> <bstu...@intraceptives.com.au <mailto:bstu...@intraceptives.com.au>>
> wrote:
>
> In 1955 the sociologist Hillery tried to find the common
> definitional components of community. In 94 definitions he could
> find only one common agreed component - /people/. He did find in
> 69 of those definitions that there was commonly /people/, /common
> ties/, /social interaction /and /place/. His simple set of
> components still held true when reviewed by subsequent researchers
> and commentators (Hamman, 2000; Poplin, 1979) many years later.
>
> I used these four components in my research into the attributes of
> community in Internet-mediated communities of practice (IMCoPs). I
> distinguished the IMCoP from what it call "online community" or
> "virtual community" because the technology is a connecting strand
> or mediating influence in the life of the community but may not be
> the only way of connecting people.
> Having researched a further 25 redefinitions of community I
> concluded that Hillery's 4 simple components over time and
> technology are still key to community.
>
> You can read more about this on my Community Capers blog
> //communitycapers.wordpress.com/
> <http://communitycapers.wordpress.com/> where I have begin
> presenting my case studies. You can see the attributes of each of
> these four components in the respective pages on the Community
> Capers blog (remember this is about community within IMCoPs)
>
> 1. People - http://communitycapers.wordpress.com/imcop-people/
> 2. Common ties - http://communitycapers.wordpress.com/common-ties/
> 3. Social interaction -
> http://communitycapers.wordpress.com/social-interaction/
> 4. Place - http://communitycapers.wordpress.com/place/
>
> A few good references...
>
>
> Hamman, R. (2001a). Online community members are real people, too:
> Focus on users [Electronic Version]. Retrieved 03/03/05 from
> http://www.infonortics.com/vc/vc01/slides/hamman.pdf.
>
> Hamman, R. B. (2000). Computer networks linking network
> communities: A study of the effects of computer network use upon
> pre-existing communities [Electronic Version]. Retrieved 18/04/04
> from http://www.socio.demon.co.uk/mphil/short.html.
>
> Hamman, R. B. (2001b). Computer networks linking network
> communities. In C. W. M. Mowbray (Ed.), /Online Communities /(pp.
> 71-96). Upper Saddle River, NJ: Prentice Hall.
>
> Hillery, G. (1955). Definitions of community: areas of agreement.
> /Rural Sociology, 20/, 111-123.
>
> Poplin, D. E. (1979). /Communities: a survey of theories and
> methods of research/ (2nd ed.). New York: MacMillan.
>
> ~ Bron
>
>
> Leigh Blackall wrote:
>> I like where Bronwyn and Alex are taking this... questioning the
>> use of the word "community" it Wenger's Community of Practice.
>> Before I encountered CoP I always considered a community to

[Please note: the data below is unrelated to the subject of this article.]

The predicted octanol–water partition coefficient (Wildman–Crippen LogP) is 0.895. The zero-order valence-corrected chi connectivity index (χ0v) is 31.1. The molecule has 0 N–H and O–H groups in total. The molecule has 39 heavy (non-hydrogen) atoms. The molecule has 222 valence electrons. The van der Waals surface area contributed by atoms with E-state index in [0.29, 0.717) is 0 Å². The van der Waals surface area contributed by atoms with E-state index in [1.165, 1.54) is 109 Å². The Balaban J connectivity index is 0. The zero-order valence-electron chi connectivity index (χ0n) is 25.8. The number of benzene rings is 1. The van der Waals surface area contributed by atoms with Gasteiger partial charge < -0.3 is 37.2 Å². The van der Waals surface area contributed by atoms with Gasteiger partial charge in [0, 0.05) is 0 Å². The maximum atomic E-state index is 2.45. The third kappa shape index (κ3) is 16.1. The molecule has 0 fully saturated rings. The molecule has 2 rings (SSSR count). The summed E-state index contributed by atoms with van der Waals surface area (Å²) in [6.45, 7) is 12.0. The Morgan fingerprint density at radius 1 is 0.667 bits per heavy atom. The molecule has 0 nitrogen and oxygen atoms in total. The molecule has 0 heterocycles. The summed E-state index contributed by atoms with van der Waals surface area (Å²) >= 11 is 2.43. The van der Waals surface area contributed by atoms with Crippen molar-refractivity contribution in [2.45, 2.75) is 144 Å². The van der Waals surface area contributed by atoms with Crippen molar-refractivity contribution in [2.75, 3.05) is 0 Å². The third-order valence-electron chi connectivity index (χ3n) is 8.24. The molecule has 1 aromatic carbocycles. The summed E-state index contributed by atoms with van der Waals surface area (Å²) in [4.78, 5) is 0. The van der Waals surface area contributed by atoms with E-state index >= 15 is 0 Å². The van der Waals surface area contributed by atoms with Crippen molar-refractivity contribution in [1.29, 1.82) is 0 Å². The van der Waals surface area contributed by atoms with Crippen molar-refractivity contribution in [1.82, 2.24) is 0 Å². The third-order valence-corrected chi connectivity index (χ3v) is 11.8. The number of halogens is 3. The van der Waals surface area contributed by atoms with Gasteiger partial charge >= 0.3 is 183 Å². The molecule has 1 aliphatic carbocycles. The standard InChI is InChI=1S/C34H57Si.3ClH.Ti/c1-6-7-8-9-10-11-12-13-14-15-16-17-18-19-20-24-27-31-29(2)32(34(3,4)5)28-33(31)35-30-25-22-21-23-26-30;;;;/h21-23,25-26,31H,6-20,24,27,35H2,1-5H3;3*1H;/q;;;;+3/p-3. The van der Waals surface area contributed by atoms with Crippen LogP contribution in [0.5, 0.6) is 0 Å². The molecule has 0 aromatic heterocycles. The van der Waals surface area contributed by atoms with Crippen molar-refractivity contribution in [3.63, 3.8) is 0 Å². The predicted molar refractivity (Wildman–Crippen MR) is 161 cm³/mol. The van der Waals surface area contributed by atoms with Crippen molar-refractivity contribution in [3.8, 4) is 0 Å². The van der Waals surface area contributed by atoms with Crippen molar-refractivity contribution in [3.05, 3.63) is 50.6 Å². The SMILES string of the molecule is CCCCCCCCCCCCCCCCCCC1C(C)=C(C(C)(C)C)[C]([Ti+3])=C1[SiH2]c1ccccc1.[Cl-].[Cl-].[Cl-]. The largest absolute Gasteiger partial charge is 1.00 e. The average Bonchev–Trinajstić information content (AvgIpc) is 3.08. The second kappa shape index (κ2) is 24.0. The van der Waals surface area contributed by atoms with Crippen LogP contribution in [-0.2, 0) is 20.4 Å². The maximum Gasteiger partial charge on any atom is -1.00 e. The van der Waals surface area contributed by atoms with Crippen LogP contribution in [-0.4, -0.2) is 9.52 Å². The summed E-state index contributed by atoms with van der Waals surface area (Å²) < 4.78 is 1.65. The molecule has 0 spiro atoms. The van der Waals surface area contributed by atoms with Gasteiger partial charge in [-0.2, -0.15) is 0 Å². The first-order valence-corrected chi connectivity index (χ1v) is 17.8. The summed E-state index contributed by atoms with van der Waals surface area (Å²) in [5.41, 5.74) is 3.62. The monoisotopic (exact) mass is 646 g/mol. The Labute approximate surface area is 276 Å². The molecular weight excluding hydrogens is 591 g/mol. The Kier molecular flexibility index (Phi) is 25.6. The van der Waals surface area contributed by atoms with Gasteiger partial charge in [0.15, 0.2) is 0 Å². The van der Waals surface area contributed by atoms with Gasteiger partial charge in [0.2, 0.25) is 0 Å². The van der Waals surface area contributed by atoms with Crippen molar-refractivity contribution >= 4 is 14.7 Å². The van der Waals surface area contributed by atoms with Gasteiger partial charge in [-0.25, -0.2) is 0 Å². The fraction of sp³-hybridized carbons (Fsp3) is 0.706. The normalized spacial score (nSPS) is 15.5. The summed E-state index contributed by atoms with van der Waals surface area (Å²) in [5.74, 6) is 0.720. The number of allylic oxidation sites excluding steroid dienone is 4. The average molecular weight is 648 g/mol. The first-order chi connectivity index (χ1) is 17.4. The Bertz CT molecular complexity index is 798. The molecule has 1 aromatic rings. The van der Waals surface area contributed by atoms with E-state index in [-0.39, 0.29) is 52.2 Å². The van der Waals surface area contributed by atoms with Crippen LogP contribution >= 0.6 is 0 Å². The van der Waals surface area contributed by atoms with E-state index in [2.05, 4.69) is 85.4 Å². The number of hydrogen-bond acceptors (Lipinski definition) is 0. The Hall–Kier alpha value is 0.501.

>> include people of all generations, children, parents,
>> grandparents, elders, guests, etc. And I always considered a
>> group of people gathered for professional and practical reasons
>> to be an association, a guild (as Alex suggests), a club. If we
>> were to go back to a traditional understanding of community and
>> ignore for a moment what Wenger has brought to the word, how
>> might we think of an online community differently? Would it be
>> different if we had children and teenagers in the community for
>> example? In this sense, how many of us have really been a part of
>> an online community? Well, I know Minhaaj has
>> <http://minhaaj.blogspot.com/2008/08/meaning-of-online-community.html>.
>>
>>
>> Unfortunately I have not found much in the way if media and
>> readings to support this idea of 'traditional' community. The
>> Wikipedia entry for community
>> <http://en.wikipedia.org/wiki/Community> seems to accept that a
>> community is very broad in meaning these days. But the challenge
>> is still there, raised by Bronwyn and Alex..
>>
>> On Wed, Aug 13, 2008 at 12:58 AM, alexanderhayes
>> <alexander...@gmail.com
>> <mailto:alexander...@gmail.com>> wrote:
>>
>>
>> An intriguing use of Moodle.
>>
>> On Aug 11, 12:52 pm, "NELLIE DEUTSCH"
>> <nellie.muller.deut...@gmail.com
>> <mailto:nellie.muller.deut...@gmail.com>> wrote:
>> > Thank you for clarifying the differences between CoPs and
>> online
>> > communities.
>> >
>> > Nelliehttp://nelliemuller.blogspot.com/
>> <http://nelliemuller.blogspot.com/>
>> >
>> > On Sun, Aug 10, 2008 at 7:23 PM, Bronwyn Stuckey
>> > <bronwyn.stuc...@gmail.com
>> <mailto:bronwyn.stuc...@gmail.com>>wrote:
>> <leighblack...@gmail.com <mailto:leighblack...@gmail.com>>wrote:
>> <mailto:michael.s.bo...@gmail.com>>wrote:
>> <mailto:michael.s.bo...@gmail.com>

Leigh Blackall

unread,
Aug 12, 2008, 7:04:24 PM8/12/08
to facilitating-on...@googlegroups.com
Ok Bron, a CoP is a community. Hopefully Alex will come back soon and join me in my attempts to take the discussion beyond CoP and into what is a community - really. IMHO Minhaaj's post goes closer than any of us have with the question.